ONE in three Irish car dealerships faces closure within five years due to the escalating crises over franchise costs and rising VAT, VRT and road tax.
The revelation came as motor industry officials warned that Budget 2013 tax hikes will make Irish cars the most expensive within the EU.
Irish motorists are already paying, on average, up to 19pc more for cars than French or German drivers – coupled with vastly higher operating costs.
Two of Ireland's highest profile dealerships, the Bill Cullen Group and Rathdown Motors, are having financial problems.
Rathdown in Dublin is shutting down at the cost of 18 jobs after 25 years in business. The Bill Cullen Group was placed in receivership two months after losing its Renault franchise.
The Society of the Irish Motor Industry (SIMI) estimates that just 75,000 new cars will be sold in 2012 – less than 50pc of the total of 151,000 sold in 2008.
The figure is also down on the 90,000 new cars sold in 2011.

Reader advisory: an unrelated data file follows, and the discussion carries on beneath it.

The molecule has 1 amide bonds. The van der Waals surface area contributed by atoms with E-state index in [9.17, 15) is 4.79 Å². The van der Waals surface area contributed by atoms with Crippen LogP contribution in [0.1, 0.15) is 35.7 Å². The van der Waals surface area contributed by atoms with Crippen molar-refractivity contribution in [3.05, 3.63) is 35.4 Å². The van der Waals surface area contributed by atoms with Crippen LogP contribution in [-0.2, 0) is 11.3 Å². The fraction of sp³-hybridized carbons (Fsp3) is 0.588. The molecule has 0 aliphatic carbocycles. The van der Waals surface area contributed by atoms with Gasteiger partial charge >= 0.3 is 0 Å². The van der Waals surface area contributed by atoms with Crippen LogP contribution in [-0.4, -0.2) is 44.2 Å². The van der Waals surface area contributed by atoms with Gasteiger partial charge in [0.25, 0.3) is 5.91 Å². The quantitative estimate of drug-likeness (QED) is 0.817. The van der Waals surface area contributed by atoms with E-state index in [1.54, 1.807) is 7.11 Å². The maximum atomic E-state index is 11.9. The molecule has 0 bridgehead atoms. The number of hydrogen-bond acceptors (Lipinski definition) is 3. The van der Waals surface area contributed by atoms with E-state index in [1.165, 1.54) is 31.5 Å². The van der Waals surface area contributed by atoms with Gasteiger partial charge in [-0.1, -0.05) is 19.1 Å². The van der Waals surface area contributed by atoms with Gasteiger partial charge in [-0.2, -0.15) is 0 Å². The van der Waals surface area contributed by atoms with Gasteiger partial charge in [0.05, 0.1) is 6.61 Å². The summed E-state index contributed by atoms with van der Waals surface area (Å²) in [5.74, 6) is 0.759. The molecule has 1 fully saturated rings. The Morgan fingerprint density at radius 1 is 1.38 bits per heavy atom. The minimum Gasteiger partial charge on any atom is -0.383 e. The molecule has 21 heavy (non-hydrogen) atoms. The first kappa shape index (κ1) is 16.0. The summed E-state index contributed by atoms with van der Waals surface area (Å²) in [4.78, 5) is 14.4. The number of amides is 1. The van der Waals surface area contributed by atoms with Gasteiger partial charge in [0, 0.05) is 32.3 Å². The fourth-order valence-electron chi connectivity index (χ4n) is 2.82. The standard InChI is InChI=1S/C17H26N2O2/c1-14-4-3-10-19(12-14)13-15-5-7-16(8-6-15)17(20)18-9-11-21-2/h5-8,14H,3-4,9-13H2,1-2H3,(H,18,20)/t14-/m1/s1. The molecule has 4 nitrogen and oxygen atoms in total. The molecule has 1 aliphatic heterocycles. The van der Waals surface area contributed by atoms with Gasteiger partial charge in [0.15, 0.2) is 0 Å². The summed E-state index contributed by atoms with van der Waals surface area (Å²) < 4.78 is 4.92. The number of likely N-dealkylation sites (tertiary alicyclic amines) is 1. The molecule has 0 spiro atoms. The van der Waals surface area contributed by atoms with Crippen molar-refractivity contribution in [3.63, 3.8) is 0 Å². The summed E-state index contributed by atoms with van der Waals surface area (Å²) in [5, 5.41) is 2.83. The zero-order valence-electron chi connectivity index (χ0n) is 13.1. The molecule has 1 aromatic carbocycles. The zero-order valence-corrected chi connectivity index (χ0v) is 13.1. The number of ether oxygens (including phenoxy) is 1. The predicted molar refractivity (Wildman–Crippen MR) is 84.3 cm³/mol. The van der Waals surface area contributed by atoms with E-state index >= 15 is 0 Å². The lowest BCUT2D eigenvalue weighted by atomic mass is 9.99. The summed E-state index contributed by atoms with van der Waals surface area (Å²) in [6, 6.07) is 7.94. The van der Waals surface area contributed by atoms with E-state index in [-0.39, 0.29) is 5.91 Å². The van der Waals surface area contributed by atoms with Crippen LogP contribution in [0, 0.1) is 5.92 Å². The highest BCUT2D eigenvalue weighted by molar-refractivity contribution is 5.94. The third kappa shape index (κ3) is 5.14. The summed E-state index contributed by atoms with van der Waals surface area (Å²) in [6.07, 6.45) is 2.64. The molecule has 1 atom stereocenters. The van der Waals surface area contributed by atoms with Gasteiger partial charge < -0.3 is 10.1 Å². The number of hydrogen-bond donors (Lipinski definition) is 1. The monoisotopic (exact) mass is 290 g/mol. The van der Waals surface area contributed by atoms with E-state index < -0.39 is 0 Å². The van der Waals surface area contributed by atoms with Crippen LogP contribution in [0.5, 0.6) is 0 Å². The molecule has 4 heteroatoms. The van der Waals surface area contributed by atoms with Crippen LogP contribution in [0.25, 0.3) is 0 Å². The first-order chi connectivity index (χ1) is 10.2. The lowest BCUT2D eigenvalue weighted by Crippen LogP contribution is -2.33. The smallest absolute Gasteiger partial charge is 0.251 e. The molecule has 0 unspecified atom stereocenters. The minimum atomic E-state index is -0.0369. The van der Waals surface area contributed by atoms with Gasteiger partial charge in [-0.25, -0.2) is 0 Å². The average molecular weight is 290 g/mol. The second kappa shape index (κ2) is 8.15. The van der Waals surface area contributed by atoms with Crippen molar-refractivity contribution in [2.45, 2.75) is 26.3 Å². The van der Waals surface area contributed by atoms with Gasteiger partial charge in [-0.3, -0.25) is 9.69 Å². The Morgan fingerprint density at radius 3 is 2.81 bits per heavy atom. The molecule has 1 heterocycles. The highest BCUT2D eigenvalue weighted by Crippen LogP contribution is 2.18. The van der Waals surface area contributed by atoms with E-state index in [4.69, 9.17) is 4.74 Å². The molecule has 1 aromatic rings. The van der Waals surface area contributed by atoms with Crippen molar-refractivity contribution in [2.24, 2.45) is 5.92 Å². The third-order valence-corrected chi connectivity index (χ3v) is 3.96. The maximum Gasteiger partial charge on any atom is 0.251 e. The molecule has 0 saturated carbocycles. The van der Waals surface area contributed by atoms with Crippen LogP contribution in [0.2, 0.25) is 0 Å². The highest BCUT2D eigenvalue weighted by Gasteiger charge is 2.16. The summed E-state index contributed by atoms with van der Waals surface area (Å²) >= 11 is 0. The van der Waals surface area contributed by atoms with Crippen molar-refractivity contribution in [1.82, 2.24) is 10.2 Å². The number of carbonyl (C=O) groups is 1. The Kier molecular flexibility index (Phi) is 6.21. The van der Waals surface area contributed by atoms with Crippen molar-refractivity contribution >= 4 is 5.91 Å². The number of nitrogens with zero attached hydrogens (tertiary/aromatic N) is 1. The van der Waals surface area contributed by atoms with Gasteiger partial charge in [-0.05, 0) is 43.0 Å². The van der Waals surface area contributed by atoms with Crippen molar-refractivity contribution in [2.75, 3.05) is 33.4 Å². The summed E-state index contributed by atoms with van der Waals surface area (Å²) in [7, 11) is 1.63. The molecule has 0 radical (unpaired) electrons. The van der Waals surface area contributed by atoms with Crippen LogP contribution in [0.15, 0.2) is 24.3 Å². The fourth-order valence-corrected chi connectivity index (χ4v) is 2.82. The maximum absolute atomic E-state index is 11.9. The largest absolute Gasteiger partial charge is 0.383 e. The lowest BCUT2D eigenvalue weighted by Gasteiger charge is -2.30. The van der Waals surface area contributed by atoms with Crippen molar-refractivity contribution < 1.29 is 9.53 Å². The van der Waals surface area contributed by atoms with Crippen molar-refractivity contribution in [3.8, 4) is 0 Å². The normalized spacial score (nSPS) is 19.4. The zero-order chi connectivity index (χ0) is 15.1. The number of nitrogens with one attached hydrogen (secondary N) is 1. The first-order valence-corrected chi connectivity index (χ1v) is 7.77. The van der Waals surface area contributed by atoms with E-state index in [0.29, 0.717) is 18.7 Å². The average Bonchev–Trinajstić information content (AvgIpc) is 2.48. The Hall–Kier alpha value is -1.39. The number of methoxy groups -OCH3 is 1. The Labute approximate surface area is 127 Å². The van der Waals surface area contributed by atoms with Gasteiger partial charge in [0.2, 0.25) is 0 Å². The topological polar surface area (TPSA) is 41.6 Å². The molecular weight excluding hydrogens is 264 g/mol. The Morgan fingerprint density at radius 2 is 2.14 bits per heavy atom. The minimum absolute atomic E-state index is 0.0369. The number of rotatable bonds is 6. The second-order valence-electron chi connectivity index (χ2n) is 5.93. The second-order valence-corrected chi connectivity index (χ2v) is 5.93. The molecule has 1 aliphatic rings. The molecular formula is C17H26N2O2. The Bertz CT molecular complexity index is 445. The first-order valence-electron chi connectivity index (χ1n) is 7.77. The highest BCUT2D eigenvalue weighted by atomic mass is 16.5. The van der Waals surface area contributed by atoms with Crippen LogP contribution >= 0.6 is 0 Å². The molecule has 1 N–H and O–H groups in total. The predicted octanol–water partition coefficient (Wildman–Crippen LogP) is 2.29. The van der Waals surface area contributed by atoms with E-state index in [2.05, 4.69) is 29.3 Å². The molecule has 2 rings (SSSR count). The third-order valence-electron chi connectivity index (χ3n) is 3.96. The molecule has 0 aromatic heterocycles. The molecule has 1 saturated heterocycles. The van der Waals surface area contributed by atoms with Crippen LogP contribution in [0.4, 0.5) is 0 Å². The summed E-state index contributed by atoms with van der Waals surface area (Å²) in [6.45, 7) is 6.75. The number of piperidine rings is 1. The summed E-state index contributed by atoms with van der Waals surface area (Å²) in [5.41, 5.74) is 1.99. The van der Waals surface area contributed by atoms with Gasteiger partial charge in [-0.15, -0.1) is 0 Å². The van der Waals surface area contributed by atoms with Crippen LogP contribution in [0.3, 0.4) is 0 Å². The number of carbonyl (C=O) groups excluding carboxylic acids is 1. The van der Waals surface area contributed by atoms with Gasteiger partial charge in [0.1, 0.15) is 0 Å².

There are fears that sales could plummet to 60,000 units next year with the Government ruling out any further scrappage schemes.
The SIMI warned that current sales figures simply cannot sustain the industry given the estimated €385m income drop.
A leading Irish car dealer, George Mordaunt, said that, by 2017, Ireland will see its car dealerships drop to around 350 nationally, down on the Celtic Tiger era peak of almost 1,000.
"I know of at least 12 major dealerships hanging on by their fingernails. I'm afraid that these measures are going to drive a lot of dealerships over the edge," Mr Mordaunt told the Irish Independent.